A mountain man who wishes to live the life of a hermit becomes the unwilling object of a long vendetta by Indians, and proves to be a match for their warriors in one-on-one combat on the early frontier.
Jack Crabb is 121 years old as the film begins. A collector of oral histories asks him about his past. He recounts being captured and raised by indians, becoming a gunslinger, marrying an indian, watching her killed by General George Armstrong Custer, and becoming a scout for him at Little Big Horn. Written by
John Vogel <firstname.lastname@example.org>
Paul Scofield was considered for the role of Old Lodge Skins. Curiously, it was not until shortly before filming began that director Arthur Penn thought about using an actual Native American for this role - even though an important point made in Thomas Berger's original novel was that Caucasian actors are hardly ever convincing in such parts. See more »
..or maybe not. If the movie is just a tall tale told by Jack Crabb, then most factual errors and anachronisms are simply the character's mistakes or quirks. However, since this is debatable, they are left on this list for your consideration. See more »
I am, beyond a doubt, the last of the old-timers. My name is Jack Crabb. And I am the sole white survivor of the Battle of Little Big Horn, uh, uh, popularly known as Custer's Last Stand.
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Before LBM indians were savages or wooden stereotypes and very unPC. After LBM broke the western mold films went the other way so that twenty years later you get the very PC and treacly mythologizing of Dances With Wolves. DWW other than the similar story is a poor comparison for LBM. Better to see it side by side with that other grand epic of the west, The Way the West Was Won. There the murder of the red man is incidental to the sweeping and righteous rapine of Manifest Destiny. LBM rips the facade from the theme and ravages its details. LBM does that to all the preceding westerns but it seems particularly true of HtWWW. Imagine Debbie Reynolds and Karl Malden as Mr. & Mrs. Pendrake and go from there. The self effacing humor goes a long way to redress the pretensions of 'epic westerns' made before and after.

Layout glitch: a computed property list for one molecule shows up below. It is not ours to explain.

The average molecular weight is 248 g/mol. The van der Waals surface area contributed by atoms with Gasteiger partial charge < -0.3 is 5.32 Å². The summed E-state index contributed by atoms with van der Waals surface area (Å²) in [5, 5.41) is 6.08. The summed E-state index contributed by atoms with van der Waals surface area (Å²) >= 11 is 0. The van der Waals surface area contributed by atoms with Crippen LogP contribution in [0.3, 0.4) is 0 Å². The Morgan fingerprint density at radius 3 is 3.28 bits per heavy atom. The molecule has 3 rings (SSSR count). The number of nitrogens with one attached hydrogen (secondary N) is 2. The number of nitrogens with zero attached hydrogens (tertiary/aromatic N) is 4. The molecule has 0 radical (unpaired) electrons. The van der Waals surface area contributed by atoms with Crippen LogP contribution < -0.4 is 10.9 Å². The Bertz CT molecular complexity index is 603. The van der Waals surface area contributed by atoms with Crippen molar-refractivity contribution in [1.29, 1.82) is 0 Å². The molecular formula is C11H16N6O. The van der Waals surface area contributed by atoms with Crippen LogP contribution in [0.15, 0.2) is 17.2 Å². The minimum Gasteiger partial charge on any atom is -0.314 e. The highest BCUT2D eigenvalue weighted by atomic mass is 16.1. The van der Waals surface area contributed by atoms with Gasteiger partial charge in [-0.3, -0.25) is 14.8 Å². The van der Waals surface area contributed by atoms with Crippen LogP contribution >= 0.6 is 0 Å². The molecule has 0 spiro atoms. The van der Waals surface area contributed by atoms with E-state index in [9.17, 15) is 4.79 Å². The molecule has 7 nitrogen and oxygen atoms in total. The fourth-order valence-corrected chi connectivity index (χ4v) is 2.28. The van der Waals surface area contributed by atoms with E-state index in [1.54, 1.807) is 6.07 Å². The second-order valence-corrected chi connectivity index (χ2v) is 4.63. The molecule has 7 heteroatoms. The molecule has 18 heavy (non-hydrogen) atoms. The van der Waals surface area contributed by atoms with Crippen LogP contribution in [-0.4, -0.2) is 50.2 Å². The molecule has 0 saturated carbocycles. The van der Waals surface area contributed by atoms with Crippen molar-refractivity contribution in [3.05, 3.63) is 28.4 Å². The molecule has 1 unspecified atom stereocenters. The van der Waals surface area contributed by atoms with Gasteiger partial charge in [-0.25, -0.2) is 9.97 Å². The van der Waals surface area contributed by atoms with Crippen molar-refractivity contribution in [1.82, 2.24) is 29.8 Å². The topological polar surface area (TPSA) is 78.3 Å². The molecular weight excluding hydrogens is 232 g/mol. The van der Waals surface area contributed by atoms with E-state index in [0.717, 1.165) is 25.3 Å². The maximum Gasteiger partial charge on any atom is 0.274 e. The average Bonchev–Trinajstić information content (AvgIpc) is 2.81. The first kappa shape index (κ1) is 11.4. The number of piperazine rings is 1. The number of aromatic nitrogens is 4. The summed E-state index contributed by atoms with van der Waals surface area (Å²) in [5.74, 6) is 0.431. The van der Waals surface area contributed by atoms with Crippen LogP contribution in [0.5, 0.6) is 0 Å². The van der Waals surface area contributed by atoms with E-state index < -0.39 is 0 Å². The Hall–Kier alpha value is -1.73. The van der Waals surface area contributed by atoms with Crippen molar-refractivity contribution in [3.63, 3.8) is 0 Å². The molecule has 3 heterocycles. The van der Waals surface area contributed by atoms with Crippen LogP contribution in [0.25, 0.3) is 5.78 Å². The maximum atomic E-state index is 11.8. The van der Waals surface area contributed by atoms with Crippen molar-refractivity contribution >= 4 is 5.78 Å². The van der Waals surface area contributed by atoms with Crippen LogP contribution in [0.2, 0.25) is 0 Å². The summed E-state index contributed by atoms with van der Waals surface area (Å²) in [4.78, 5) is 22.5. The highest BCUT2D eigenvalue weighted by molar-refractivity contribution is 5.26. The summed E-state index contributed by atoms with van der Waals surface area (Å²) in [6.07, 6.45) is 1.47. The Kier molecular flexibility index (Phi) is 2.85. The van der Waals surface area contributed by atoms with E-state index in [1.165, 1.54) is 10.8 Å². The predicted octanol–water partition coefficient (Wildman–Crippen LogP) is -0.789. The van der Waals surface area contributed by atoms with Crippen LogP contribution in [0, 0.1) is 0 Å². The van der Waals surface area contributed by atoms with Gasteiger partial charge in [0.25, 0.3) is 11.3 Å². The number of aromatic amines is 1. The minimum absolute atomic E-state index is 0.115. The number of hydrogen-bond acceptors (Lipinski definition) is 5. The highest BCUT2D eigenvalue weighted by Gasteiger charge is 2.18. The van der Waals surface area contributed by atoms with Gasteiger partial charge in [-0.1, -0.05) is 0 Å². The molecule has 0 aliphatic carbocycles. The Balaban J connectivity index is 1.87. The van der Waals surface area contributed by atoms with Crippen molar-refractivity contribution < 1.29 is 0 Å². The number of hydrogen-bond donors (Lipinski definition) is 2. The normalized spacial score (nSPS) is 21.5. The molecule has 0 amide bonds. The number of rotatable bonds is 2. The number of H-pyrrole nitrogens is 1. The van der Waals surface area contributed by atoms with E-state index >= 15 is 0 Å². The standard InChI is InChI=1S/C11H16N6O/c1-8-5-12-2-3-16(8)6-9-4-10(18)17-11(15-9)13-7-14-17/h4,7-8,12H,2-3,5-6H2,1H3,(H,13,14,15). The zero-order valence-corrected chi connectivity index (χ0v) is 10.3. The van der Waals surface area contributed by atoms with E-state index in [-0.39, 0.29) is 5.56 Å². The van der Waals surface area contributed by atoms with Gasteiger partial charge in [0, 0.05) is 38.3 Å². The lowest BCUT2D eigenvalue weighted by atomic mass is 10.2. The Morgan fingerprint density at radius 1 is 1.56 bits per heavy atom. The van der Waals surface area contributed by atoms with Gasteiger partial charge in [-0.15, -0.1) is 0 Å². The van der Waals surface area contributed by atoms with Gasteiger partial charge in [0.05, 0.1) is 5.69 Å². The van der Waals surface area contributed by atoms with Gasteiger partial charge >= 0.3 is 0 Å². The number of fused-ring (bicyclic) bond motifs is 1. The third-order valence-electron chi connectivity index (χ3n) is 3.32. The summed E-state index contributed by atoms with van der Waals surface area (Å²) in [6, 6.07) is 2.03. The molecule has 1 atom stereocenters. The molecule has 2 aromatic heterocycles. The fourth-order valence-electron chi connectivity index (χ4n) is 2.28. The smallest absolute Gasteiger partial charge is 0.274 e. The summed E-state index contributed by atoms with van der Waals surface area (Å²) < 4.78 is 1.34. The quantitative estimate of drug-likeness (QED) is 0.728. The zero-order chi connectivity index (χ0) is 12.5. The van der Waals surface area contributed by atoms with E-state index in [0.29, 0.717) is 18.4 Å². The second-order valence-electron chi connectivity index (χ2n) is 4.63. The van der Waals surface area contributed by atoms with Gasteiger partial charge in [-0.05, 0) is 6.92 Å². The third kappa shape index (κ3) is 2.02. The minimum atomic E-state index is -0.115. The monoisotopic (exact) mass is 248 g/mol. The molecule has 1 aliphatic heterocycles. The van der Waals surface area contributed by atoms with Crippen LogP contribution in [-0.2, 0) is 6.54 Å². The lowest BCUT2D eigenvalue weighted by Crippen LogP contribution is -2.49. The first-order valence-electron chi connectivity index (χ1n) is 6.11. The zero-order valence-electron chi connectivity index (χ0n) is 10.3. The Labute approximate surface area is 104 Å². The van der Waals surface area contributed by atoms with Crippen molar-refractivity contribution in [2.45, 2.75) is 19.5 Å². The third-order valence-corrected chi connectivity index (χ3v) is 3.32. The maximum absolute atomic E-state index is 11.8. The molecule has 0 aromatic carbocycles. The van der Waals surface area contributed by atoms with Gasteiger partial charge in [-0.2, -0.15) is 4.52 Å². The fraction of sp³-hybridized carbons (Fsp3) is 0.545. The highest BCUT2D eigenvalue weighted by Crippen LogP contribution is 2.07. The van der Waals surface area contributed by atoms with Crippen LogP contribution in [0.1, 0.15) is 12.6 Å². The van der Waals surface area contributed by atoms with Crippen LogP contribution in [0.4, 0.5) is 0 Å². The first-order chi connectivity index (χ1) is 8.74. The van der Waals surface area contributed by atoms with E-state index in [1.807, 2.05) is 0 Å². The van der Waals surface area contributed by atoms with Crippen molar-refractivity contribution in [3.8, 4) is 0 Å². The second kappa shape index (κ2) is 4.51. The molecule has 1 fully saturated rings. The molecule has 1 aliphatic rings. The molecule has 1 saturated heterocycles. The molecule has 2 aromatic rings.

Wryly the Cheyenne say of the Little Big Horn, "The Cheyenne won the battle. The Sioux got the glory and the Crow got the land." It's a game response for their long suffering.
For me it's always been unfortunate the title character shares the name, Little Big Man with a Lakota Sioux famously implicated in the death of Crazy Horse, the Ogalala warrior and mystic. ...so I call her Woman Who Doesn't Like Horses. Of course she's lying.
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